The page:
Emma Nay, Communication

I am letting you know ahead of time that I am a Libertarian, which is pretty much in the middle of the political spectrum. Honestly, I’m not so sure how I feel about health care reform.

In “Healthcare Reform: Is Change Really Worth Losing a Finger?”, the author states, “You begin to think how something so simple as health care could cause so many people to become so enraged.”

My question is, how is health care simple? Healthcare can easily make someone angry. If it is going to affect me and my family, yes, health care reform can be extremely scary.

The author also states how people put up a red flag to anything that relates to socialism.

In America, do you know how long it takes for a person to get an MRI? Somewhere between a couple of hours and a couple of days depending on how many appointments there are at the office.

In Canada, a country with socialized healthcare, the average person can get an MRI in up to three months. If they’re extremely lucky, they can get an MRI in a couple of weeks.

“If you take a look at medicine in European countries you really can see a change in how patients are cared for by physicians and trained professionals.”

In socialist nations, it is hard for doctors to care for so many people with less in return.

There aren’t enough doctors for them to care for everyone, therefore, the care patients receive is generally less than what Americans receive now.

The author also argues that an innocent child should never be left sick with an illness. Yes, I agree with you.

I believe every child deserves a chance, which is why I donate to St. Jude’s Children’s Hospital. They care for any, and I mean any child that is ill, insurance or not, and it is not likely for an insurance company to turn down a child that is extremely ill any way.

In the article, the author asks, “What’s the problem with simply trying something new?” Again, it’s not like we’re simply trying something to eat for the first time. We’re trying universal healthcare, not exactly the easiest thing to change over to.

Well, I got this idea from someone a few days ago: How about we try this socialized healthcare in one of our states for a couple of years?

If it works, then that’s great! Let’s go ahead and change everything. If it doesn’t work, let’s either go back to the way things were or try something else new.

I am a humanitarian. I believe those who are extremely ill should get the care that they deserve, insurance or not, and citizen or not (even though I strongly oppose illegal immigration, it’s not that I do not care for them as people).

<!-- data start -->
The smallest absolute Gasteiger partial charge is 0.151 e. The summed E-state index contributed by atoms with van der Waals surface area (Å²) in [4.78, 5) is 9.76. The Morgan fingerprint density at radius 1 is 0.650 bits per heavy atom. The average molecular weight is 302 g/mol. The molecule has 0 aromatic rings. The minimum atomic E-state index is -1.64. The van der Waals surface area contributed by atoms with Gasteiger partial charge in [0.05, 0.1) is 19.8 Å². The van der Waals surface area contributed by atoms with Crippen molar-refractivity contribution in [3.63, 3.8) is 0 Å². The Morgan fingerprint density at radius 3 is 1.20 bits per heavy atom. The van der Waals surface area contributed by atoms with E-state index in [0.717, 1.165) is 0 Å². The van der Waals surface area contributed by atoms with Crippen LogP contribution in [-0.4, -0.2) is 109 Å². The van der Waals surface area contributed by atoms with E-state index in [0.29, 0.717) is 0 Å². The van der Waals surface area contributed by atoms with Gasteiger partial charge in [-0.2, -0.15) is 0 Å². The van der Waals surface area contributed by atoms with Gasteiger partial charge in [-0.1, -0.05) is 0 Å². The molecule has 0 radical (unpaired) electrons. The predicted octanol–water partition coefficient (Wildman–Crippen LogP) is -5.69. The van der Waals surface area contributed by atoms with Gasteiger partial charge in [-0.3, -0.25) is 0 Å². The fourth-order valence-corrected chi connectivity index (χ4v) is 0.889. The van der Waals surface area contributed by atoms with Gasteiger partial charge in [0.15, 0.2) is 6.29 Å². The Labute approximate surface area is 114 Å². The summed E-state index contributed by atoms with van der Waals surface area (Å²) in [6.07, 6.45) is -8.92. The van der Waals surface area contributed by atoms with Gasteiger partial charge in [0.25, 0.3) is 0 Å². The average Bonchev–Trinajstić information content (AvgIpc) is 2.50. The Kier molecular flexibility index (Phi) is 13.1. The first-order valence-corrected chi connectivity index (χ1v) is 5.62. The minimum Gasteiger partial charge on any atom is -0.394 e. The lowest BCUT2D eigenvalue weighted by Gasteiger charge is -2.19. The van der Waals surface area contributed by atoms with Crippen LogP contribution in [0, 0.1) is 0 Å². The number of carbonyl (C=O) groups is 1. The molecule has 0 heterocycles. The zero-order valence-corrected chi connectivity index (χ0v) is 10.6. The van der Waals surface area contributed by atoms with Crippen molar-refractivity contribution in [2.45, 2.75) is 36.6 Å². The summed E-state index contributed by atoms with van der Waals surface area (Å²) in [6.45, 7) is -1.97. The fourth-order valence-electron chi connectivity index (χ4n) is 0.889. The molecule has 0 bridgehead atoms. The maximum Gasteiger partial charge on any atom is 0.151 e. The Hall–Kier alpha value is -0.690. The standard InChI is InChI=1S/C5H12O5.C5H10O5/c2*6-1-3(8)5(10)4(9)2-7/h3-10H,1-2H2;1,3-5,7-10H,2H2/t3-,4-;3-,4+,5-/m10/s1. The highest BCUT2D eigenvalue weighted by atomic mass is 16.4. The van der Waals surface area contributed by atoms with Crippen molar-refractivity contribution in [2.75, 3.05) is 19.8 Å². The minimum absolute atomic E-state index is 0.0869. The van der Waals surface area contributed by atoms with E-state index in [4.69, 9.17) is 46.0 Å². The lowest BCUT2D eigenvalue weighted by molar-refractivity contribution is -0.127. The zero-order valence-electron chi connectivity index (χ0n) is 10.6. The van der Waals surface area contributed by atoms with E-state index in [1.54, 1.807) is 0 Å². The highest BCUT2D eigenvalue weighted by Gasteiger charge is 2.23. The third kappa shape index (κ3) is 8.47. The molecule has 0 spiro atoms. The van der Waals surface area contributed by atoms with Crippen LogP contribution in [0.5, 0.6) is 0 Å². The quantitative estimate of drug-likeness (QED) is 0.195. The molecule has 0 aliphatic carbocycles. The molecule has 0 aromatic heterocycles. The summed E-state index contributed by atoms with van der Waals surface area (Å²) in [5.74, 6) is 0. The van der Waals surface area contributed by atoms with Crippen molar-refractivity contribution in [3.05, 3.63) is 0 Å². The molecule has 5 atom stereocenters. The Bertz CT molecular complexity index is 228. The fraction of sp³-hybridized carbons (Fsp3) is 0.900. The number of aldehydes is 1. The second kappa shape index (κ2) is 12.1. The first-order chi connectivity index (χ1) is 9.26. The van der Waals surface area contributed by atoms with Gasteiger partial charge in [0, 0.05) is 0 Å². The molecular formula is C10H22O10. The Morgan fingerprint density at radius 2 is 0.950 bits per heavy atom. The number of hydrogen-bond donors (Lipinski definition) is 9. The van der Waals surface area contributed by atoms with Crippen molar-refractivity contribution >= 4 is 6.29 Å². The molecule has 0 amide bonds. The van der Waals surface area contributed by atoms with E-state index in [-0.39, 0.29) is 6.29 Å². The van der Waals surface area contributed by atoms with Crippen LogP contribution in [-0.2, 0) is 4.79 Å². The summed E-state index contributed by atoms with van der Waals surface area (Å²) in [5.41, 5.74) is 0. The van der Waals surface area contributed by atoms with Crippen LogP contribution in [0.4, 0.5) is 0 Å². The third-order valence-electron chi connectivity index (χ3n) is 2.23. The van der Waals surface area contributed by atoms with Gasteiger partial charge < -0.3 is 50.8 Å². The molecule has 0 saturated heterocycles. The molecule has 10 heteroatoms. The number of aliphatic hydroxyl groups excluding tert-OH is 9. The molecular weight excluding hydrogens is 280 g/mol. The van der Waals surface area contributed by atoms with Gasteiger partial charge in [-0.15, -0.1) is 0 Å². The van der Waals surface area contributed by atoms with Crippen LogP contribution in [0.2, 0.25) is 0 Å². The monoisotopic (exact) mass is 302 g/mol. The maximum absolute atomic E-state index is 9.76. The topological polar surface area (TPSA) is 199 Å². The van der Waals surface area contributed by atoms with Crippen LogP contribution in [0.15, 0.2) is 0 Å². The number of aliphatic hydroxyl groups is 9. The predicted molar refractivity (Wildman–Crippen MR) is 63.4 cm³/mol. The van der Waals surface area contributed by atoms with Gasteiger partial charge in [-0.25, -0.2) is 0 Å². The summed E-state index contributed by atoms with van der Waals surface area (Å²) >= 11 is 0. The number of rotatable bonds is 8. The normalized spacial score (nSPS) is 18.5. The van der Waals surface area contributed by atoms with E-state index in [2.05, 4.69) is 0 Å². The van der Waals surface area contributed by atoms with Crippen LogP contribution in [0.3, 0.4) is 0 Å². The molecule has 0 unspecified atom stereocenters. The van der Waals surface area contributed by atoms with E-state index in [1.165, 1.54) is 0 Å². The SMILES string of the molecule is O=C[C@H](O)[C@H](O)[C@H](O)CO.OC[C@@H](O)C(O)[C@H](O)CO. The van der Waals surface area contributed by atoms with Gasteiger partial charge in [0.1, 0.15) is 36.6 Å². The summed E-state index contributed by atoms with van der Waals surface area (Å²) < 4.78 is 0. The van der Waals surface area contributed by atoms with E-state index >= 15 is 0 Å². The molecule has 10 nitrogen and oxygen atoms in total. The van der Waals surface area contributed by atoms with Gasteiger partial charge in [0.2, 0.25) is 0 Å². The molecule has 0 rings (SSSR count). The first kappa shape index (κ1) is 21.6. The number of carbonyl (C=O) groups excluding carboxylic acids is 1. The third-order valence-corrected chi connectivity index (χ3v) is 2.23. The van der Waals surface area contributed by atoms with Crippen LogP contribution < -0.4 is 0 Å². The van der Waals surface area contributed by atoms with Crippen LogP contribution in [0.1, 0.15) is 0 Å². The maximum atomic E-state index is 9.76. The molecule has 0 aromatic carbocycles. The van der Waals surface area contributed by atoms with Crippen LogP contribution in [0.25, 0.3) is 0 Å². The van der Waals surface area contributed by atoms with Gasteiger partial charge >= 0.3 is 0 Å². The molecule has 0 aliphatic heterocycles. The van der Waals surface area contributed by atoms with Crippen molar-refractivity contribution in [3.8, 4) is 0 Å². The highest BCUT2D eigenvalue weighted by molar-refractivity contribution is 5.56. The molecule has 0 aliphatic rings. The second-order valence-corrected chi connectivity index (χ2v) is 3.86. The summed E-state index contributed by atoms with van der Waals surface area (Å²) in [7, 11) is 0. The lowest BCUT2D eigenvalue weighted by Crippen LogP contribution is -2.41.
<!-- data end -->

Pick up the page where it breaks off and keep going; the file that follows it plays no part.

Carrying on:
If you are about to lose an arm or a leg (or maybe even a finger), go right ahead. Get help. I don’t mind.

I only really worry about the fact that 47 million people will be added to health care if this bill gets passed.

There is a huge demand for nurses and doctors right now and I believe that there aren’t enough health care professionals to help 47 million more. Plus, we do not have the money.

I would love to give everyone health care and proper treatment, only if we had the dollars and doctors. Unfortunately, that is a utopian society and it doesn’t really exist (at least not for now). We are trillions of dollars in debt and this utopian society that we are striving for is nearly impossible to reach. It’ll put us further into debt.

I am not a greedy person. I’ve donated countless hours of my time and money for those who are in need. Every person deserves a chance. Unfortunately, my father, a conservative, lost his job for the fourth time within a year a few weeks ago and we are currently experiencing health care issues ourselves.

Personally, I do believe there should be some changes made to the health care we have now, but I do not necessarily agree with the healthcare bill that President Barack Obama is proposing. We didn’t have insurance for half a year last year and we’re going to have to experience that battle again. My father can hardly pay for his heart medication, let alone his own food these days.

I ended up paying for his food for months until he got a stable job again. Keep in mind, my father went bankrupt in 2008 and it’ll take years for us to recover, even if he does get a stable job again.

The sad thing is, we are not alone. Millions of families are in the same position as us. I hope you understand where I am coming from.